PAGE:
The Politics of Socialism
(1854 - 1944) : Charlotte M. Wilson was an English Fabian and anarchist who co-founded Freedom newspaper in 1886 with Peter Kropotkin, and edited, published, and largely financed it during its first decade. She remained editor of Freedom until 1895.
Born Charlotte Mary Martin, she was the daughter of a well-to-do physician, Robert Spencer Martin. She was educated at Newnham College at Cambridge University. She married Arthur Wilson, a stockbroker, and the couple moved to London. Charlotte Wilson joined the Fabian Society in 1884 and soon joined its Executive Committee. At the same time she founded an informal political study group for 'advanced' thinkers, known as the Hampstead Historic Club (also known as the Karl Marx Society or The Proudhon Society). This met in her former early 17th century farmhouse, called Wyldes, on the edge of Hampstead Heath. No records of the club survive but there are references to it in the memoirs of several of those who attended. In her history of Wyldes Mrs Wilson records the names of some of those who visited the house, most of whom are known to have been present at Club meetings. They included Sidney Webb, George Bernard Shaw, Sydney Olivier, Annie Besant, Graham W... (From : Wikipedia.org.)
The Politics of Socialism
First and foremost it will destroy that most grinding of all tyrannies the rule of the poor by the rich. Now the public affairs being no longer administered by a class privileged on account of its riches-how are they to be administered?
We have one and all of us Do hesitation in answering, By the people themselves. A beautiful phrase: but what do we mean by it? Democracy or Anarchism? Administration with authority or without it?
We English people are very much given to managing our public and private affairs first, and inquiring (if we ever do inquire) on what principle we did it afterwards, and this has been exactly the case with the politics of English Socialism. Some English Socialists within Socialist society are democratic in their politics, and some Anarchist-and very often the Anarchists are loudest in proclaiming themselves Democrats. And does it matter you may say. So long as we have the thing what's in a name I Agreed as to the mere name. It does not matter--so long as we get clear about principles, but very often confusion of names means a read absence of clearness in thought.
We all see this very plainly on the economic side of the question. We object for example to the bourgeois confusion of calling all land nationalizers Socialists--because we see very clearly that though the idea of Land Nationalization has been the thin end of the wedge for the idea of Socialism, and though the common ownership of the soil is a fundamental part of Socialism, mere land nationalization of the George type by itself would never deliver the mass of the workers from middle-class exploitation and it is a mere confusion of thought to give it that name. A confusion which may be a very real danger for the revolutionary movement, if not cleared up. A red herring across the track which will be skillfully used by the reactionaries to lead the less thoughtful and thorough-going malcontents off the scent. just exactly in the same way it is a real danger on the political side of the revolutionary movement for us revolutionists not to clear up among ourselves the real nature of our convictions and the sort of action into Which if we are true to ourselves, our principles must carry us. For, every want of clear-sightedness and thoroughness on our part affords an opportunity for the reactionary party, who as the movement grows more formidable are always on the look-out for chances to divert its energies from the straight path, to turn aside our claim for full mud complete equality and justice between man and man with a compromise-or an equivocation. There is not only the old, old story of economic justice for the people put off with some juggling bribe of a trifling reform in the machinery of government-not only that which the workers are beginning to see through; but there is the serious danger of mixing up the Socialistic propaganda with schemes of public administration and theories of politics which, while they profess to represent the best aspirations of the new social life, are nothing better than a compromise with the worst abuses of the past, the evil principle from which those abuses spring.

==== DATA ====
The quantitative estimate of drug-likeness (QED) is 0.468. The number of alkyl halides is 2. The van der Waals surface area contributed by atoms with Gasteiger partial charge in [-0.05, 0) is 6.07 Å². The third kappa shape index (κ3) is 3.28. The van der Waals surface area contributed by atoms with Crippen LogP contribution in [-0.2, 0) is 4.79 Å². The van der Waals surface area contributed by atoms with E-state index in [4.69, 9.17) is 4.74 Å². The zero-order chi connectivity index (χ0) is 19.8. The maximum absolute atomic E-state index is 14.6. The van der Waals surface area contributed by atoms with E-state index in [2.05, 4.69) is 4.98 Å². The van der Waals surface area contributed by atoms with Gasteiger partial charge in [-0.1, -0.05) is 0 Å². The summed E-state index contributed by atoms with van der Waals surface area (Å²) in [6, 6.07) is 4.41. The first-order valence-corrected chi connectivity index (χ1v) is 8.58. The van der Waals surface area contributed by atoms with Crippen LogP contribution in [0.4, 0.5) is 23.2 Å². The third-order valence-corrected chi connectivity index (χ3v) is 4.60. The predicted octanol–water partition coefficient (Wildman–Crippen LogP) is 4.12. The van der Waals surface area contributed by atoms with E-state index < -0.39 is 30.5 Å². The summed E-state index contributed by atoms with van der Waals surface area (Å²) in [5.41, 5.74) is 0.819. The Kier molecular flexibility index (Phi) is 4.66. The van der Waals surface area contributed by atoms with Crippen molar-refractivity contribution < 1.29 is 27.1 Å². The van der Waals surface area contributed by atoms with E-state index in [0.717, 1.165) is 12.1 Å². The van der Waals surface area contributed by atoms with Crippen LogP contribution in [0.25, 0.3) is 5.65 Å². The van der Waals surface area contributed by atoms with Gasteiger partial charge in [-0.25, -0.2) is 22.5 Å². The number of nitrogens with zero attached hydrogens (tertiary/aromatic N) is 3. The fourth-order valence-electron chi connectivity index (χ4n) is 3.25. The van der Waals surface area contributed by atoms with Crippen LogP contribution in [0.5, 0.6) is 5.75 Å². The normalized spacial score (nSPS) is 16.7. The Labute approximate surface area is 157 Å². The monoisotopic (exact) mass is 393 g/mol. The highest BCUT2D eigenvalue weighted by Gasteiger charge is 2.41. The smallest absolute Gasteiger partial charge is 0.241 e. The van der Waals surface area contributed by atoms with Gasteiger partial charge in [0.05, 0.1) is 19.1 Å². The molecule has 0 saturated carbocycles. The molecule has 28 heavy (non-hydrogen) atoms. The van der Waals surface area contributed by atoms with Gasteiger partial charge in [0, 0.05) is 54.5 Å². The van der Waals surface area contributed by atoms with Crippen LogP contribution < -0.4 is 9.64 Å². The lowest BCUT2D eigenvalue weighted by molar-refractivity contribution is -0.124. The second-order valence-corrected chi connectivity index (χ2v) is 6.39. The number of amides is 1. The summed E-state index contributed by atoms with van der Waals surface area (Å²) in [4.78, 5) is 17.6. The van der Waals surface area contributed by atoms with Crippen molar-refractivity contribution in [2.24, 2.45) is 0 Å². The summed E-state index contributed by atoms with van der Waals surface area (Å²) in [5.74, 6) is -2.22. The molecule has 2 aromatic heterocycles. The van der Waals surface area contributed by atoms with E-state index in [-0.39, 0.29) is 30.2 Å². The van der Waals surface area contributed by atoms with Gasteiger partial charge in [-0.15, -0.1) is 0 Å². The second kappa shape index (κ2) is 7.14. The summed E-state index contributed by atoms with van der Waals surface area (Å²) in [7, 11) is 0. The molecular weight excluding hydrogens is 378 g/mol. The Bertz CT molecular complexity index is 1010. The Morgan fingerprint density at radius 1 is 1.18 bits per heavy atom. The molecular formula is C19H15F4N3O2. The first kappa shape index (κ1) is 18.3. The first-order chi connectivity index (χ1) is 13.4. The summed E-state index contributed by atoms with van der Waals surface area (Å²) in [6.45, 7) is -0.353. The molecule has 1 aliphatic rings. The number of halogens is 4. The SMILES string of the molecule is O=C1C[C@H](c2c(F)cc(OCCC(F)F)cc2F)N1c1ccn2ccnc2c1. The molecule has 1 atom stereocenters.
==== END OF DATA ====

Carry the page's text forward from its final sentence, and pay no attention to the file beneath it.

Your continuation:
And then remember the mingling of the idea of a compromise in politics with a new departure in economies does not merely serve to alienate thoughtful minds and weaken action now, but when the revolution breaks out (and none of us know how soon that may happen) a want of definite political ideas among Socialists will open a wide, door to the numbers of well-meaning reactionaries and self-interested political men of the old society who will join the new movement directly it is successful. They have a principle on which they have been accustomed to believe that public affairs must be managed-the old principle of authority, expressed in the old method of representative government--and if the people are not ready to put in practice some better principle of action and the new methods belonging to it, the political mistakes of' the revolution may--nay assuredly will-spoil its economic success. The conscious revolt against property which will shortly take place win fail of its full effect if the revolt against authority that accompanies it is not conscious too. If the political blunders of Socialists should weary the people with Socialism before it is fairly established among us and give the property holders a chance to recover some of the lost ground, they will not be slow to take it.
Freedom: A Journal of Anarchist Socialism
Vol. 4 -- No. 38,
From : AnarchyArchives
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